IPFIB-SLOT1-2-UFIB_ROUTE_CREATE: Unicast route create failed for INS unit 0, VRF: 9, 202.153.27.0/24, flags:0x0, intf:0xd001a, Error: FIB TCAM FULL For IP Routes(1129381967)
IPFIB-SLOT1-2-UFIB_ROUTE_CREATE: Unicast route create failed for INS unit 0, VRF: 9, 202.153.26.0/24, flags:0x0, intf:0xd001a, Error: FIB TCAM FULL For IP Routes(1129381967)

This command shed some insight on the problem:

MySwitch# show vdc MySwitch resource

Resource                   Min       Max       Used      Unused    Avail   
--------                   ---       ---       ----      ------    -----   
vlan                       16        4094      45        0         4049    
vrf                        2         4096      9         0         4087    
port-channel               0         511       14        0         497     
u4route-mem                248       248       2         246       246     
u6route-mem                96        96        1         95        95      
m4route-mem                58        58        1         57        57      
m6route-mem                8         8         1         7         7

So by default,  only 248 MB of the switch’s TCAM is allocated to IPv4 unicast routes.  This means in a typical 2 ISP deployment, it won’t be able to handle more than a couple hundred thousand routes.

In cases where the desired IPv4 route table exceeds this, a different template such as internet-peering can be set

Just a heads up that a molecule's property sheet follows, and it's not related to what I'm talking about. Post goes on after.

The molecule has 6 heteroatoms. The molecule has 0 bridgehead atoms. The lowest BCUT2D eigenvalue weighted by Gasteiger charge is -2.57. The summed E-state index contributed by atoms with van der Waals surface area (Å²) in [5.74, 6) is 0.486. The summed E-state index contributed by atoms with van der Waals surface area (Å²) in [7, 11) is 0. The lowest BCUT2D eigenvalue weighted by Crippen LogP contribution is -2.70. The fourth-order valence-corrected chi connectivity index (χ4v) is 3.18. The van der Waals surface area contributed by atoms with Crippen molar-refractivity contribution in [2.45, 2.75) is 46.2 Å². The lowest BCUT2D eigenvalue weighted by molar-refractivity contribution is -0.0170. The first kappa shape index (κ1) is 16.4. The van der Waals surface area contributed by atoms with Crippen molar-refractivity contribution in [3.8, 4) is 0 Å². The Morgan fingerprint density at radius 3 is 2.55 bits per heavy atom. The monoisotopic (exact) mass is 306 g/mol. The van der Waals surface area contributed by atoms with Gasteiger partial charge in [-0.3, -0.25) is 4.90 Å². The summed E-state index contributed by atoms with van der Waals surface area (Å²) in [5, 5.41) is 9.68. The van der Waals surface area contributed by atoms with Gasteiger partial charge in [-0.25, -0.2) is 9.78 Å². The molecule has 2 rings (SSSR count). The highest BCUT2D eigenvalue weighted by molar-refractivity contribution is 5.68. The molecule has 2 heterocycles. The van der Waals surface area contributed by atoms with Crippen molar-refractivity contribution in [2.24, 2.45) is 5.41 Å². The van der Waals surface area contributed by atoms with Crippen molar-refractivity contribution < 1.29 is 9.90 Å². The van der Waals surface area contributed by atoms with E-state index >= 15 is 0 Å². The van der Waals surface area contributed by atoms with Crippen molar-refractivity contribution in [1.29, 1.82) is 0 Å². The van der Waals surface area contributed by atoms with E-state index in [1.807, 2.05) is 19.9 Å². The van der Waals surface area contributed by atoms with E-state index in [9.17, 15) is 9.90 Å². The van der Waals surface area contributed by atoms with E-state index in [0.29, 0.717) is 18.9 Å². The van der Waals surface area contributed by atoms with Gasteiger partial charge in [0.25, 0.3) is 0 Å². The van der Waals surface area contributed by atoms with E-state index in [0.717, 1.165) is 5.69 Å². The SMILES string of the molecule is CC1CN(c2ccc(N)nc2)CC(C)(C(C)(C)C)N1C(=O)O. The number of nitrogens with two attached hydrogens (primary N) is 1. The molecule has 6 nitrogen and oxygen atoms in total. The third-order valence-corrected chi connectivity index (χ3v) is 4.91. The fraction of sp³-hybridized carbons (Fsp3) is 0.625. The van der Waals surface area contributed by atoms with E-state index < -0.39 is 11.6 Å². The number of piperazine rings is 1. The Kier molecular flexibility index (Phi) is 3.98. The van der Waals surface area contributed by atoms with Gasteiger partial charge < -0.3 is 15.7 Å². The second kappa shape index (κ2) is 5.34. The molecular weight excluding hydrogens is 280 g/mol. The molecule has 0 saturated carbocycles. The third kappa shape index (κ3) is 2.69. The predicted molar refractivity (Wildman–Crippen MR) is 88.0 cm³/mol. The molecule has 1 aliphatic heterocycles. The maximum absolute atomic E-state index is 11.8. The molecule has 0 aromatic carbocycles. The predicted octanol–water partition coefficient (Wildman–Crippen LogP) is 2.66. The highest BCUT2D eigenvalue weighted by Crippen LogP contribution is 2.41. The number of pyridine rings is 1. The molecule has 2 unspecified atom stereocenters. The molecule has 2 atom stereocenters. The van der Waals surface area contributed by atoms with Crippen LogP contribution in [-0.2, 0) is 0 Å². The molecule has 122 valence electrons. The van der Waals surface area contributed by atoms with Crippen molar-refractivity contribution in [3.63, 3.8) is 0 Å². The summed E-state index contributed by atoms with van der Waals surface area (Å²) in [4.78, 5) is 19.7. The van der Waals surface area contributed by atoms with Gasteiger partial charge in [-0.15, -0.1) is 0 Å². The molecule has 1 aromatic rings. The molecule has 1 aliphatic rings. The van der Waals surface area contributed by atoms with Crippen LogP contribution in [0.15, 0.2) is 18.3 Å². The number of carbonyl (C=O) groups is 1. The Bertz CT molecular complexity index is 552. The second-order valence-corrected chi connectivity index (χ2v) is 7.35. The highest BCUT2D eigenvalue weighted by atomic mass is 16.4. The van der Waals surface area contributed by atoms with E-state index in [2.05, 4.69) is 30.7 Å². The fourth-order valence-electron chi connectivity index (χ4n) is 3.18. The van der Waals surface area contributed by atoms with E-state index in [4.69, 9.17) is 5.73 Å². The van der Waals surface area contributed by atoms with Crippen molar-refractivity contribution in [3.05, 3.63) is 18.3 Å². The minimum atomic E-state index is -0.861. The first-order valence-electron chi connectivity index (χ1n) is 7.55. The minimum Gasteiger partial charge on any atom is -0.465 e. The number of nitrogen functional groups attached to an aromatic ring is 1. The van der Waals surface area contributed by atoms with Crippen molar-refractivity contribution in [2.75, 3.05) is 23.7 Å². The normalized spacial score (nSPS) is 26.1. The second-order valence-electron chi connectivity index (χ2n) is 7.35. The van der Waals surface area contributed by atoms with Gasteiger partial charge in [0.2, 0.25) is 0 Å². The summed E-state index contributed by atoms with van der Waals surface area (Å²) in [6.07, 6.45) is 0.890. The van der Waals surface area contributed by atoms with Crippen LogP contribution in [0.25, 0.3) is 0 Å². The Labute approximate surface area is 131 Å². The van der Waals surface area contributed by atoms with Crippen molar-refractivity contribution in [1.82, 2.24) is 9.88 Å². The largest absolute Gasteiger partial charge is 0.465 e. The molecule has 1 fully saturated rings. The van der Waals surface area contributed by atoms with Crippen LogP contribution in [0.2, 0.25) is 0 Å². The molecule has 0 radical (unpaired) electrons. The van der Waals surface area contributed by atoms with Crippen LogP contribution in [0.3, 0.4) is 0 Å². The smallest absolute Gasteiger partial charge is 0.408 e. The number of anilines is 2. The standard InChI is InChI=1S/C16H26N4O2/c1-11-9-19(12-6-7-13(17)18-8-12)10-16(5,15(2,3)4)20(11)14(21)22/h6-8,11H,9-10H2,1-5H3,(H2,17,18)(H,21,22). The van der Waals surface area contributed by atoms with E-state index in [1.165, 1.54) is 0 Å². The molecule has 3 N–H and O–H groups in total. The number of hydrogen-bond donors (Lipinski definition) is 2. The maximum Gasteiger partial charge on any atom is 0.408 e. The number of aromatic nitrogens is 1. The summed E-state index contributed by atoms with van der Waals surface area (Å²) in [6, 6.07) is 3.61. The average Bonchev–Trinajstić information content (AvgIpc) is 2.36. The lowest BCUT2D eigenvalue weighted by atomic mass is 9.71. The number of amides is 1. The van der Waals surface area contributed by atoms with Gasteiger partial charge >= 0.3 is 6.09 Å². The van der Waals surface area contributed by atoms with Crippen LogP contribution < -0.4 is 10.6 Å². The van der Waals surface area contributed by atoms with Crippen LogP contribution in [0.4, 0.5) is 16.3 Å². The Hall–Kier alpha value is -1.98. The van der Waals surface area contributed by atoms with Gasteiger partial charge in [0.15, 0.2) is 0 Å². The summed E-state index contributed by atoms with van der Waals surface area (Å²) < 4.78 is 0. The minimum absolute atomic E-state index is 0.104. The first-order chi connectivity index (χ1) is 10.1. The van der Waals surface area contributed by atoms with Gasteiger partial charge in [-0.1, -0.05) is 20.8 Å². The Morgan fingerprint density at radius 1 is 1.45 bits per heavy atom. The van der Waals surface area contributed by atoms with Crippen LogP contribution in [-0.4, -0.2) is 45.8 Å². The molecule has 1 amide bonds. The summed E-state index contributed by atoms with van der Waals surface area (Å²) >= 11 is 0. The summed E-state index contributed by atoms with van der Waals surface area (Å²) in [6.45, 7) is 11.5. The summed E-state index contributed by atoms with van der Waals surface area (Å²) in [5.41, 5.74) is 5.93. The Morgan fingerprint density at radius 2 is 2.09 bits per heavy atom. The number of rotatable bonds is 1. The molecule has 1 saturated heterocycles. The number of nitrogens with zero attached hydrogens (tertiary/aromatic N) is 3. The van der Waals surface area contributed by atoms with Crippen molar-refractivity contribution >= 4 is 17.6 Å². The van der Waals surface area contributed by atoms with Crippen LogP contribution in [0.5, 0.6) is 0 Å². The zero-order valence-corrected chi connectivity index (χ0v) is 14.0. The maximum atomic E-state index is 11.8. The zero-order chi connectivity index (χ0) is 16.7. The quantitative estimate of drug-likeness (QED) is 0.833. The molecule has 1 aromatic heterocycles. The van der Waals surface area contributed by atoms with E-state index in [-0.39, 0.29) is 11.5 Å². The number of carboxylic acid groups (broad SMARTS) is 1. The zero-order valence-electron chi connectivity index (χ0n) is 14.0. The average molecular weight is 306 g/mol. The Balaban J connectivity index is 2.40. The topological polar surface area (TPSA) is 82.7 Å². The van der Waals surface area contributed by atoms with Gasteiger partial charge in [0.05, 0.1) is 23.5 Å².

MySwitch(config)# system routing ?
template-dual-stack-host-scale Dual Stack Host Scale
template-internet-peering Internet Peering
template-lpm-heavy LPM Heavy
template-mpls-heavy MPLS Heavy Scale
template-multicast-heavy Multicast Heavy Scale

This requires a reboot and will show a scary message about disabling multicast routing:

MySwitch(config)# system routing template-internet-peering 
Warning: The command will take effect after next reload.
Multicast is not supported in this profile
Increase the LPM scale by resetting multicast LPM max-scale to 0 using below CLI
hardware profile multicast max-limit lpm-entries 0
Note: This requires copy running-config to startup-config before switch reload.

After the reboot, the memory can be carved out to a larger amount

MySwitch(config)#vdc MySwitch
MySwitch(config-vdc)#limit-resource u4route-mem minimum 256 maximum 512
MySwitch(config)#exit

And now we have more TCAM allocated to IPv4 unicast routes:

MySwitch# show vdc MySwitch resource 

Resource                   Min       Max       Used      Unused    Avail